Efficacy and safety of the use of platelet-rich plasma to manage venous ulcers

Venous ulcers affect 0.6%e3% of the population aged over 60; this increases up to 5% in those aged over 80. Between 70% and 80% of all ulcers that affect the legs are of venous aetiology and almost one-third turn chronic. When the underlying pathology is not managed, it is estimated that approximately 45% of individuals with venous insufficiency and prior episodes of ulcer can be affected again throughout their life.
The growth factors contained in platelet granules can act by favouring tissue repair mechanisms in chronic wounds because they act by regulating cellular proliferation, migration and differentiation in addition to synthesis of extracellular matrix.
In the last decade the use of so-called platelet-rich plasma (PRP) to treat chronic wounds has become more popular.

This study aimed to determine whether application of PRGF to the wound bed reduces healing time and improves local pain associated with this pathology; any adverse effect or reaction related to its application was also observed.

A total of 58 patients with 102 ulcers of venous aetiology from healthcare centres and surgical consultation from the Osuna Healthcare Area (Seville, Spain) were selected, and randomly assigned to the study group (application of PRGF) or the control group (standard cure with saline). For both groups the healed area was calculated before and after the follow up period (twenty-four weeks) by the Kundin. Pain was measured at the start and end of treatment as a secondary variable for each group by record obtained by means of self-evaluation visual analogue scale.

After 24 weeks’ treatment the statistical contrast test revealed that there were statistically significant differences between groups in regard to the percentage healed area (67.7% ± 41.54 in the experimental group versus 11.17% ± 24.4 in the control group, P ¼ 0.001).
The Mann-Whitney test found statistically significant differences between groups in regard to the mean healed area. The Pearson test showed a direct correlation in the experimental group between the percentage healed area and ulcer area at the start of treatment compared to the control group which did not show this correlation. In the experimental group it was observed that the lower the ulcer area at the start of treatment, the greater the reduction in the healed area at the end of treatment. In our study we found a direct correlation between initial area of the ulcer, its clinical course time and the main variable.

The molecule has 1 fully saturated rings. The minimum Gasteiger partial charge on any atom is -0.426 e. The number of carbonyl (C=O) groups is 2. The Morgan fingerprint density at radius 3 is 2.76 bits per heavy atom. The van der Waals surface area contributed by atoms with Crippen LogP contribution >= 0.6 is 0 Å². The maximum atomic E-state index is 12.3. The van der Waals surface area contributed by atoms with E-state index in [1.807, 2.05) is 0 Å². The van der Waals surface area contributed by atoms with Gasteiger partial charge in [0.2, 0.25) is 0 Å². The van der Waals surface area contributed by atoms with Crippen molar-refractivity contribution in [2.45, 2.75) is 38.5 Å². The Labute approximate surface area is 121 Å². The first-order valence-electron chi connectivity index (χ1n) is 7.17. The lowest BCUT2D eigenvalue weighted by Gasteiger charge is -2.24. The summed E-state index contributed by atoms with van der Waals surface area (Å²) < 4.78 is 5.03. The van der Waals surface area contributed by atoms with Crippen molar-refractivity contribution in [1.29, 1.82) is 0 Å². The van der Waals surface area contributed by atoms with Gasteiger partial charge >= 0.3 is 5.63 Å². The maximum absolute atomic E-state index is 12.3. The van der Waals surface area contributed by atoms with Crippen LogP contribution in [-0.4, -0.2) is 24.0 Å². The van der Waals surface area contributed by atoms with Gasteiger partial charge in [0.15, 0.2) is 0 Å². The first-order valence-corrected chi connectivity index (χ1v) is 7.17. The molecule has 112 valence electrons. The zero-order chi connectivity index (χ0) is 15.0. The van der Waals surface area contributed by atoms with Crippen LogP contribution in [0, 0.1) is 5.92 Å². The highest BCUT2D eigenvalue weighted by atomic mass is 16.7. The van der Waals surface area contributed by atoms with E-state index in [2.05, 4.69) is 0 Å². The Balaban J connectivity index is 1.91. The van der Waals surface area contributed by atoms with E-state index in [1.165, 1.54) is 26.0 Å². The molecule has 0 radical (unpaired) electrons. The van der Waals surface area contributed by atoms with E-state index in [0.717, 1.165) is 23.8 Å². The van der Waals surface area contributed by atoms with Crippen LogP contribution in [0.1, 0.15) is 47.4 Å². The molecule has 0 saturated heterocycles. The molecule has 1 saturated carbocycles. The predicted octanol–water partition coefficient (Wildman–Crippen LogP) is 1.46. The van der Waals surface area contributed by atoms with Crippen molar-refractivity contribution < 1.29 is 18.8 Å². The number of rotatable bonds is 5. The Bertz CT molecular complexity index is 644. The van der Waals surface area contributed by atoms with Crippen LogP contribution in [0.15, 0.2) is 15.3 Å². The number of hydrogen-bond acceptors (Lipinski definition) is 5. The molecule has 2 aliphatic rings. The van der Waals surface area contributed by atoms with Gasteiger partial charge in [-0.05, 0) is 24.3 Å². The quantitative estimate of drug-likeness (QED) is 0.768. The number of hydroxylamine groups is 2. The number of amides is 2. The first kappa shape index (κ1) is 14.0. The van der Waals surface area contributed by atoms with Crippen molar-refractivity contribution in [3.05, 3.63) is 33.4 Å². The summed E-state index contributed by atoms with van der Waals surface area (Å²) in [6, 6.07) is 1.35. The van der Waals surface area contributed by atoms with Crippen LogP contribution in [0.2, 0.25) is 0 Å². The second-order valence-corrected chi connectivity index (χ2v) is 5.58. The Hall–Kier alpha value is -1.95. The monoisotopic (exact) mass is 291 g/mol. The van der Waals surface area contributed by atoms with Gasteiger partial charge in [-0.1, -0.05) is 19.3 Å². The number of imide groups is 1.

Infection is one of the most common and important complications in the care of venous ulcers with a negative impact on the clinical course of lesions and which seriously compromise the patient’s well-being. An important finding of our study was that none
of the ulcers in our experimental group revealed signs of infection. In this context, there are studies which have revealed the antibacterial activity of the PRP compared to some pathogens which reside in chronic wounds

We can draw the conclusion our study’s results reveal that the use of PRGF contributes to improving the results of treatment of venous ulcers and that it is an effective and safe therapy. Nonetheless, we need to consider that application of this or any other treatment should always be accompanied by the necessary management of the underlying disease, in addition to a suitable pressure bandage that improves venous return and facilitates favourable clinical course of lesions.

Journal of Tissue Viability, 2017

Efficacy and safety of the use of platelet-rich plasma to manage venous ulcers

Manuel Escamilla Cardenosa, Gabriel Domínguez-Maldonado, Antonio Cordoba-Fernandez.